According to Willard, if Jesus is so significant to most people in America, why do you think we pursue personal and governmental directions as if He is a "damaged antique?"

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Ashley Kannan eNotes educator| Certified Educator

The characterization of the "damaged antique" is to highlight what Willard considers the shallow and non- substantive approach to spirituality with modern believes of Christ.  The appropriation of Christ as a "damaged antique" reflects how the teachings of the divine are approached with a sense of hesitancy, and a lack of thorough commitment.  Such a characterization is consistent with other like it in the work, such as "bumper- sticker faith" and "consumer Christianity."  This characterization brings to light how there is a stated belief in Jesus, but a lack of full immersion into how the workings of the divine can be evident and real in a practical day to day existence.  It is this notion of divide between the stated belief in Christianity and its full immersion that causes individuals to approach Jesus like a "damaged antique."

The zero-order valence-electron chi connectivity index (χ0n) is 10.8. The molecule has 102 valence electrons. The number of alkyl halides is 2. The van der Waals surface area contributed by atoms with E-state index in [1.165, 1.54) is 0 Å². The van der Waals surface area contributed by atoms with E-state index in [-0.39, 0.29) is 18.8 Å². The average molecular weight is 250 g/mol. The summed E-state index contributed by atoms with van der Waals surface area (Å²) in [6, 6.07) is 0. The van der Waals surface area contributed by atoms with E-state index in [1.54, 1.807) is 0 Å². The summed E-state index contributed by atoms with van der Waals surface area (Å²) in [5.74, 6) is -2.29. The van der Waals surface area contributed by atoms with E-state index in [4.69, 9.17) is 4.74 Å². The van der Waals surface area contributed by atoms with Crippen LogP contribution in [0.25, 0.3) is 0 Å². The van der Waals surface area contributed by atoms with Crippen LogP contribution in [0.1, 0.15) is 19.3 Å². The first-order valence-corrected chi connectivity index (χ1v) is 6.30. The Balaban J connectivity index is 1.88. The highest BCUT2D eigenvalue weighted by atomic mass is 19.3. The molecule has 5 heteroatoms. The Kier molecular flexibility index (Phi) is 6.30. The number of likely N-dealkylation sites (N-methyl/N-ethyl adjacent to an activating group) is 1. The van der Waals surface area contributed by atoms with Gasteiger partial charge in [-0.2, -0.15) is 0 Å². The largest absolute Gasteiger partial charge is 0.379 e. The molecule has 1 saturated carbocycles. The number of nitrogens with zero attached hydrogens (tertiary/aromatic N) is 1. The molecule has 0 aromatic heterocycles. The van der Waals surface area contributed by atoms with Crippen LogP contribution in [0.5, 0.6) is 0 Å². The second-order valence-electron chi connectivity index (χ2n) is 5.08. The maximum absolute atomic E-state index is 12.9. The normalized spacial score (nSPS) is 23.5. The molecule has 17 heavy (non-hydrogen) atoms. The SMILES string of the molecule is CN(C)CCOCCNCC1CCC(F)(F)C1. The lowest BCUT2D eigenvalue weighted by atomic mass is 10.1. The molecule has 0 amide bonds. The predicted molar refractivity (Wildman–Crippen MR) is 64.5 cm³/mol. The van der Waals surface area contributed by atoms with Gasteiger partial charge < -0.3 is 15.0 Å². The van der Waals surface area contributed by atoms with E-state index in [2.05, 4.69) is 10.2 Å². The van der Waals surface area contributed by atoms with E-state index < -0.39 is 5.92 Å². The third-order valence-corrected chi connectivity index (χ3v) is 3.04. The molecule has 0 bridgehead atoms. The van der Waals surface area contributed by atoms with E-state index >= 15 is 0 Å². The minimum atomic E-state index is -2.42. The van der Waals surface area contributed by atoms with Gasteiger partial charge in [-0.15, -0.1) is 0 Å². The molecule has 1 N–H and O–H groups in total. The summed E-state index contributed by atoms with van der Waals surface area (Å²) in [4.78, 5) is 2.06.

The issue that Willard makes is that in treating personal and governmental directions with Jesus as if he is a "damaged antique," it prevents individuals from fully recognizing that embracing and actualizing the teachings of Christ can enable realization of "the first Heaven," the world of the now.  Willard's point is that there is a denial of bringing Jesus and his teachings into reality when he is appropriated as a "damaged antique," something that has to be treated with a sense of distance and a sense of detached in relation to the real world.  It is here where Willard argues that such treatment reflects a refusal or ignorance to see how Jesus' teachings can be directly applied and embraced to the life we live.

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